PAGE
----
Yet statistics show that less than 1% of all players in amateur hockey will ever play the game professionally. Doesn’t this suggest to you that we should tailor our amateur hockey programs to better serve that 99% who are just playing the game for the fun of it?

The government of Saskatchewan not only thinks so, its Department of Culture and Youth commissioned an exhaustive study on the ills of minor hockey, and the resulting Hockey Task Force report serves as a devastating document for parents concerned with amateur sports.

The study revealed that the average child in an urban area is fortunate if he gets to use the local indoor-hockey facility for one hour per week. And since this hour is usually used exclusively for game-type action, it is estimated that a boy might average only 12 minutes of actual ice time.

All of which leads to an obvious conclusion. There is a shameful shortage of indoor rinks in this country.

The Saskatchewan government’s Task Force recommends 108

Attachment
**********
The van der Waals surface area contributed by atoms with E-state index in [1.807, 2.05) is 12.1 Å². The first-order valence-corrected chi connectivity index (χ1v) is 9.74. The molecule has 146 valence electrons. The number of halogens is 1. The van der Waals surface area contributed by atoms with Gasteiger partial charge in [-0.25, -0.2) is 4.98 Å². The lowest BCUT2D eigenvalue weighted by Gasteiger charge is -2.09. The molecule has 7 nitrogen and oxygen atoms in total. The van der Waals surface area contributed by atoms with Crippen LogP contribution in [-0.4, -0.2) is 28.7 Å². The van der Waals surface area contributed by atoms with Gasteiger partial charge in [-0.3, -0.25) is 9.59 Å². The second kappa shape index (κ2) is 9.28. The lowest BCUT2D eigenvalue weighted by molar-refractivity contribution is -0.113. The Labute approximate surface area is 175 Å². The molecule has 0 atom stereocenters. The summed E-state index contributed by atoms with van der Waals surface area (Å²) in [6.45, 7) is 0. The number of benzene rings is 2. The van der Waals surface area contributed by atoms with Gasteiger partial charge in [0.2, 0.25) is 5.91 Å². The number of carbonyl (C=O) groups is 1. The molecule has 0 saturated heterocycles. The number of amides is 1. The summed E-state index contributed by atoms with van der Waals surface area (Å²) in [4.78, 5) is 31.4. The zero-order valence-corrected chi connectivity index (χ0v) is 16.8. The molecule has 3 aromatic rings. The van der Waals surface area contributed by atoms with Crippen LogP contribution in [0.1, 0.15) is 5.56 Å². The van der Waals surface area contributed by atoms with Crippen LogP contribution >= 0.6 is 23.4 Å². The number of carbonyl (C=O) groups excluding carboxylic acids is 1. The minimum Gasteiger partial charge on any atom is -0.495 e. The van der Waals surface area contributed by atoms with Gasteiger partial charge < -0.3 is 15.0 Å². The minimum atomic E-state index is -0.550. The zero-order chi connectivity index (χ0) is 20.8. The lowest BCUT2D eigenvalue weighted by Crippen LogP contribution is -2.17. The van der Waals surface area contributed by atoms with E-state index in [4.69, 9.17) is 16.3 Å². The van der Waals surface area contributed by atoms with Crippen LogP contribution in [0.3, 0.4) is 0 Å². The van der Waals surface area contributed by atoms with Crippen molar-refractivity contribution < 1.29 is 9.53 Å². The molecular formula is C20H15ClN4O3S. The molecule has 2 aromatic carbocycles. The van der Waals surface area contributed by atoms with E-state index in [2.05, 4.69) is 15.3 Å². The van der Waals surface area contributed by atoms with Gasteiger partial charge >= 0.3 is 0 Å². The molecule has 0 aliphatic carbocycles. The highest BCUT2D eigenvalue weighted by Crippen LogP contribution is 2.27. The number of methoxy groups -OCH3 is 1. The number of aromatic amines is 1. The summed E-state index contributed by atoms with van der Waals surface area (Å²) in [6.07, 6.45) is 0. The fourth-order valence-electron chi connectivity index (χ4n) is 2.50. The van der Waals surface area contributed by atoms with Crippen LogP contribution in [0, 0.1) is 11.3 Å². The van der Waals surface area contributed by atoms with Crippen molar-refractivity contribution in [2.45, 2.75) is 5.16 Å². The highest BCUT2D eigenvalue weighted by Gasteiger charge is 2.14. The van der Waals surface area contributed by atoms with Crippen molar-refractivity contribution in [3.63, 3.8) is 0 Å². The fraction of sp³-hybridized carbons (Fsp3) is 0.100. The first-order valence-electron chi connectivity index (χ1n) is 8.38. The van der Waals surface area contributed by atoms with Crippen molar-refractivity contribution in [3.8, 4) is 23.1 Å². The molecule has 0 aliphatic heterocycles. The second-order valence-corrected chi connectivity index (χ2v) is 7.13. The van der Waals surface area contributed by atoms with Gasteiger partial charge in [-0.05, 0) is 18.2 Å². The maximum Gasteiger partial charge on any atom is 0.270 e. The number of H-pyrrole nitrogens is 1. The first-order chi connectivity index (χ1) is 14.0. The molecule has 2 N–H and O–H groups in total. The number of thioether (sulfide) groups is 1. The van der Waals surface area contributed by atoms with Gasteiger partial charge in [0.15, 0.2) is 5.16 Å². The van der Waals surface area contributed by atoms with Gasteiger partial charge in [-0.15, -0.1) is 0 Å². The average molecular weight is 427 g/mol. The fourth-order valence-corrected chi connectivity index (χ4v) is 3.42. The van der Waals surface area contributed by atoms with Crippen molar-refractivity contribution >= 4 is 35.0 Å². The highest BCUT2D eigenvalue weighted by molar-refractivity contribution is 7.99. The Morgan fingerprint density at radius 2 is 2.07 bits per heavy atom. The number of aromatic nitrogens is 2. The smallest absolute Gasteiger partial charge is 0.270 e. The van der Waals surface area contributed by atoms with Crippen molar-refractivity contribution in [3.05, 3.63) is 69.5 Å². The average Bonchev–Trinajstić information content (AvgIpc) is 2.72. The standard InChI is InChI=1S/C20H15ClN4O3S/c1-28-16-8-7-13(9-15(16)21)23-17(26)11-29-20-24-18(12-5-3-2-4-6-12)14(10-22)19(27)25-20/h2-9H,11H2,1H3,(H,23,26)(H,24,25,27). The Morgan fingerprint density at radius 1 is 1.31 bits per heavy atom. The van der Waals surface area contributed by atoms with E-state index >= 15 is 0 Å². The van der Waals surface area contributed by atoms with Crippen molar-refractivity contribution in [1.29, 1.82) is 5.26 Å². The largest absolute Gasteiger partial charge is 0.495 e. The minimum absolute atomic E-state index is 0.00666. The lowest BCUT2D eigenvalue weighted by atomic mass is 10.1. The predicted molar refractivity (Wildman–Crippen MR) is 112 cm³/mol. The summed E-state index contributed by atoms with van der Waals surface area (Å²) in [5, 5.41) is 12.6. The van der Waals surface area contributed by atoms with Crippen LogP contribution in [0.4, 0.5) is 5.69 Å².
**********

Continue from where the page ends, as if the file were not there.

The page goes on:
that the standard should be one indoor-rink per 5,000 people and that the provincial government should provide to assorted municipal governments a capital grants program and/or a revolving fund for the building of new facilities or major renovations to existing facilities.

This gets around the old method of attempting to finance rinks through a municipal referendum. You stick a rink on a referendum, along with a library and maybe additions to school facilities, and the voters wipe out the rink almost every time as a protest against rising taxes.

Most of the community indoor rinks we have now are far too ostentatious and expensive, including lavish glassed-in waiting rooms, seats for up to 1,000, and architectural design aimed at pleasing the eye rather than just providing the bare essentials. But a Montreal firm called Sports Administration Inc., in conjunction with Howie Meeker, may have found the solution to the cost problem. They have developed the Howie Meeker Ice Dome, a bubble-type enclosure which can accommodate an indoor artificial ice rink in winter and can be readily converted to tennis in the summer. Sample rinks will be erected in Ontario and Quebec this winter with mass marketing plans aimed at the fall of 1975. The cost is less than half that of a normal indoor rink.